Georgia Senate Committee Approves Ridesharing Bill

By | March 24, 2015

A bill that would give Uber and other ride-sharing services clear sailing to keep operating in Georgia on passed the state Senate’s powerful Science and Technology Committee late last week.

The bill by Republican Rep. Alan Powell of Hartwell passed in a split vote. It could be headed for a vote soon on the Senate floor, but still faces hurdles.

The legislation partly deregulates taxi and limousine companies, but Powell said it also requires ride-sharing companies such as Uber and Lyft to conduct background checks on drivers, identify vehicles with tags of some sort and pay sales taxes or a per-car fee to the Georgia department of Revenue.

Another House bill by Republican Rep. Rich Golick of Smyrna, pending in a Senate committee, would require ride-sharing companies to carry the same level of commercial liability insurance that’s required of cabs and limousines.

Uber spokesman Taylor Bennett said Golick’s HB 190 would make it difficult for the company to operate in the state.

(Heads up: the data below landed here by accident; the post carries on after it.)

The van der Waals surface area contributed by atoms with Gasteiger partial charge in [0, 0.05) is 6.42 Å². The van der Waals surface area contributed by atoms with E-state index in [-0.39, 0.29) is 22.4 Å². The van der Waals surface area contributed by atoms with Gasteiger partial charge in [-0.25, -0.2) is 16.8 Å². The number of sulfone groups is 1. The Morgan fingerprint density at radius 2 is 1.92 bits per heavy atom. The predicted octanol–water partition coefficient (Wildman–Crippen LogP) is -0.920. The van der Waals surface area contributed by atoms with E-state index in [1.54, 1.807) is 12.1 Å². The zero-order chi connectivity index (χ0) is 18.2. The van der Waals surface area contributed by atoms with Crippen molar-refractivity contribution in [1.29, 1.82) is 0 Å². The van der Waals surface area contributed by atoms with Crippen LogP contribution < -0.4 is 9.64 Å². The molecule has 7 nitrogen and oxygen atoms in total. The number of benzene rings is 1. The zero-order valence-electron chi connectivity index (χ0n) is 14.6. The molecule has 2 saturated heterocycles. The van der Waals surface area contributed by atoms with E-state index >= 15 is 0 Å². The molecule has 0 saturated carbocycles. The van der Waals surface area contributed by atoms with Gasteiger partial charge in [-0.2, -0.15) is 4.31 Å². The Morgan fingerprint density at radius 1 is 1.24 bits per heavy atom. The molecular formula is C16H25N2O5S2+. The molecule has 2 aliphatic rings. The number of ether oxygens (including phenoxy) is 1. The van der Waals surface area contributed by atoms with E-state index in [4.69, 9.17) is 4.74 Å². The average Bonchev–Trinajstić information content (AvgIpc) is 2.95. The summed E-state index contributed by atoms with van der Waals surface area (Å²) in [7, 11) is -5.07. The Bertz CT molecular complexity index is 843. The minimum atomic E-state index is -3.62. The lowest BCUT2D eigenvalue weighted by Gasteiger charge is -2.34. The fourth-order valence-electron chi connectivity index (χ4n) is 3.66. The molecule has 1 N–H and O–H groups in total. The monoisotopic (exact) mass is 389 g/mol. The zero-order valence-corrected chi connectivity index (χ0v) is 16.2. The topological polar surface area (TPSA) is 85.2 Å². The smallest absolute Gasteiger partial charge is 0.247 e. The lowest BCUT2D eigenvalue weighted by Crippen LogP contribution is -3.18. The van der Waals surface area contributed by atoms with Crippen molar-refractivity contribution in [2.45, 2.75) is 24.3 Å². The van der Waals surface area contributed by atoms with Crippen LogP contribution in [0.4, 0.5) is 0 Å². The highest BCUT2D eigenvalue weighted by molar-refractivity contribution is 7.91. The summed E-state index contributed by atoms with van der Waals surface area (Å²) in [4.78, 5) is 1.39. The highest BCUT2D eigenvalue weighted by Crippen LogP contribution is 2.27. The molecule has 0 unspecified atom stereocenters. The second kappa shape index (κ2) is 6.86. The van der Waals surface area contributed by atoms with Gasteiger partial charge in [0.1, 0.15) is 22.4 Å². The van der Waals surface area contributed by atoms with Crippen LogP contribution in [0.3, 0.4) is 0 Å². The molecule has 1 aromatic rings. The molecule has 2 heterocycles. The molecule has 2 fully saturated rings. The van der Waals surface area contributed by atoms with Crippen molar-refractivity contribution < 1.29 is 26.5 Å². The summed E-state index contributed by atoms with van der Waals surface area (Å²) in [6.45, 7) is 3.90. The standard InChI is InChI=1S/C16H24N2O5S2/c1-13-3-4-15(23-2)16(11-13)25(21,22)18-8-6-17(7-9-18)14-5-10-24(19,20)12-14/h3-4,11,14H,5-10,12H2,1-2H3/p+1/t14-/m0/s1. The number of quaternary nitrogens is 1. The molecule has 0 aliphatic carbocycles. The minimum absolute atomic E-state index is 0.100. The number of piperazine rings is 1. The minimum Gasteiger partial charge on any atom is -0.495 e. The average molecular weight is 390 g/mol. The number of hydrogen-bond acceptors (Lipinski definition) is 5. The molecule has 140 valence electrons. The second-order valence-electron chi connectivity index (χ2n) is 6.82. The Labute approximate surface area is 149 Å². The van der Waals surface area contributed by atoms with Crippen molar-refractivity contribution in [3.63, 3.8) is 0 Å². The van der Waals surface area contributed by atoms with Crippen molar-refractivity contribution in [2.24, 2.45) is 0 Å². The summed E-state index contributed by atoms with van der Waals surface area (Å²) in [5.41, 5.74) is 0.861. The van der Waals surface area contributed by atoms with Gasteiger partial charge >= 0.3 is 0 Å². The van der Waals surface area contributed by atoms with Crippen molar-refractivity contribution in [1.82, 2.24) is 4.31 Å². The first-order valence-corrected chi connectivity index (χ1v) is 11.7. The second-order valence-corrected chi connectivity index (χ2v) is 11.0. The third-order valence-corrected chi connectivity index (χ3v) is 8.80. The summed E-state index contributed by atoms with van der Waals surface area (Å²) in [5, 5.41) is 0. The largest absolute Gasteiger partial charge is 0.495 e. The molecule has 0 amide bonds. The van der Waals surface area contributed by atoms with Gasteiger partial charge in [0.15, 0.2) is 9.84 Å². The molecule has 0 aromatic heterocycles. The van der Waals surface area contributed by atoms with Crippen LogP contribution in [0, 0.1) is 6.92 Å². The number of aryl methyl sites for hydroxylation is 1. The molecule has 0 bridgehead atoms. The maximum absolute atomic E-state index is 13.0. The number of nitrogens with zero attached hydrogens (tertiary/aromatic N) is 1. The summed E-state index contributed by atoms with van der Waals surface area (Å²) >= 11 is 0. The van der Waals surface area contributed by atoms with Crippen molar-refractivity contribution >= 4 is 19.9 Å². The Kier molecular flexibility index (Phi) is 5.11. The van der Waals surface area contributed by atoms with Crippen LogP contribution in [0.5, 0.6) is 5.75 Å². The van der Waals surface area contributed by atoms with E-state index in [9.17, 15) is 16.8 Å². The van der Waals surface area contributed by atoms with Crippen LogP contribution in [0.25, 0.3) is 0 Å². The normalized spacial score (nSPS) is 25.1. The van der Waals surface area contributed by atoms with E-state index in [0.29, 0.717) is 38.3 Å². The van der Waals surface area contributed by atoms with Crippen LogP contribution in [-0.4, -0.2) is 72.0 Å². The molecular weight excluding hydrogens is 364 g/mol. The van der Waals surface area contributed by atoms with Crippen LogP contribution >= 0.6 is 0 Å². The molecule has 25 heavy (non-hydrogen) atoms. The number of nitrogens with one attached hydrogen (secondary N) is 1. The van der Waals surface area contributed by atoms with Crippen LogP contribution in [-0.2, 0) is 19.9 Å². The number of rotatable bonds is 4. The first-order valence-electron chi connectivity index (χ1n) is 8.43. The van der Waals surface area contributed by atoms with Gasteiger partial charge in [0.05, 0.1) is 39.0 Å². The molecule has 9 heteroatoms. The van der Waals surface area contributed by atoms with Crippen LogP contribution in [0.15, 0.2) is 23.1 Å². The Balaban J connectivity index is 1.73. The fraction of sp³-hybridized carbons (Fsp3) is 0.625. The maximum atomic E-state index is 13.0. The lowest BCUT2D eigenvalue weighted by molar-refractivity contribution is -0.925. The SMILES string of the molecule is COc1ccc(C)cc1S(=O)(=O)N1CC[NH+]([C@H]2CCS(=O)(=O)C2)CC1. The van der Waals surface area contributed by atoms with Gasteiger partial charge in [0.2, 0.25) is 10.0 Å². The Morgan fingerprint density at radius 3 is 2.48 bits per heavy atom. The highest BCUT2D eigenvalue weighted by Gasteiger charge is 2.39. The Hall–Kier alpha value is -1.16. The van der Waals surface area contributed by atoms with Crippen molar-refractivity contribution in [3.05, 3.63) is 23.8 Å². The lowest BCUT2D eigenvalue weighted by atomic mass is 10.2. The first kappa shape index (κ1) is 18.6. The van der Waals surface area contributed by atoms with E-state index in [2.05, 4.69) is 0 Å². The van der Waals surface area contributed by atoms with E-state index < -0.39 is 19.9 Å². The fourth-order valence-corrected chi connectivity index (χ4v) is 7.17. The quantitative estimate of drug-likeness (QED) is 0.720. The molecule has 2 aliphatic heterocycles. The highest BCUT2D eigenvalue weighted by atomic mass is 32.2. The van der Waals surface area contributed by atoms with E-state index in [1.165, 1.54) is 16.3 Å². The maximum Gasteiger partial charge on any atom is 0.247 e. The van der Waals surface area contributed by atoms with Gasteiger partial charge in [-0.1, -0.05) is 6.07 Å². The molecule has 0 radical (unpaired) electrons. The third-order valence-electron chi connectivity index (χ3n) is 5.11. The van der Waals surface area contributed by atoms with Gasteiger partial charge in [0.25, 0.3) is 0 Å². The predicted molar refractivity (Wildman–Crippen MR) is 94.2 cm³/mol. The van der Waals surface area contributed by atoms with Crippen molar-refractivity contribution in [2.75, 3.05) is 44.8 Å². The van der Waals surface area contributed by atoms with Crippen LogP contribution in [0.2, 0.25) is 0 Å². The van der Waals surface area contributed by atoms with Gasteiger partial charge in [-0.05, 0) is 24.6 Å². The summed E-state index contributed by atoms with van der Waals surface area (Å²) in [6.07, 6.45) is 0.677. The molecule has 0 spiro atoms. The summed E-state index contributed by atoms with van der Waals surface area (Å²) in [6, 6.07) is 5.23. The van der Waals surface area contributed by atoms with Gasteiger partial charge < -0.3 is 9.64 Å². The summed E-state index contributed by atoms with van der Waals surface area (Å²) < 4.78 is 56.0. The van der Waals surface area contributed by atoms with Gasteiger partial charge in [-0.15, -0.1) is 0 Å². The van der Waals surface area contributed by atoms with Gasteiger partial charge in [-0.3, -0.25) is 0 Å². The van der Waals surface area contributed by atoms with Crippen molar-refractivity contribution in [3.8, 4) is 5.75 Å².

“We offer a million dollars for every trip, primary insurance,” he said. “It’s liability coverage. That is exponentially greater than what taxis offer.”

But Golick said that “if a $40 billion company like Uber doesn’t do business in a top 10 state like Georgia, it won’t be because of HB 190. The bottom line is that right now there is nothing in Georgia law that requires these companies to carry insurance – they don’t want to be required to do so – and apparently Uber is willing to say and do anything to avoid having that responsibility under Georgia law.

“It’s sad that a company like Uber would put profits over public safety, especially in light of the fact that our insurance commissioner – whose job it is to protect Georgia consumers – has endorsed HB 190 given the potential insurance coverage gap that currently exists.”

Golick said Georgia is not alone “in tackling this insurance-gap issue.” He said similar legislation has been passed or is pending in more than 20 states, “so there is broad national recognition for the need of this public safety-related legislation.”

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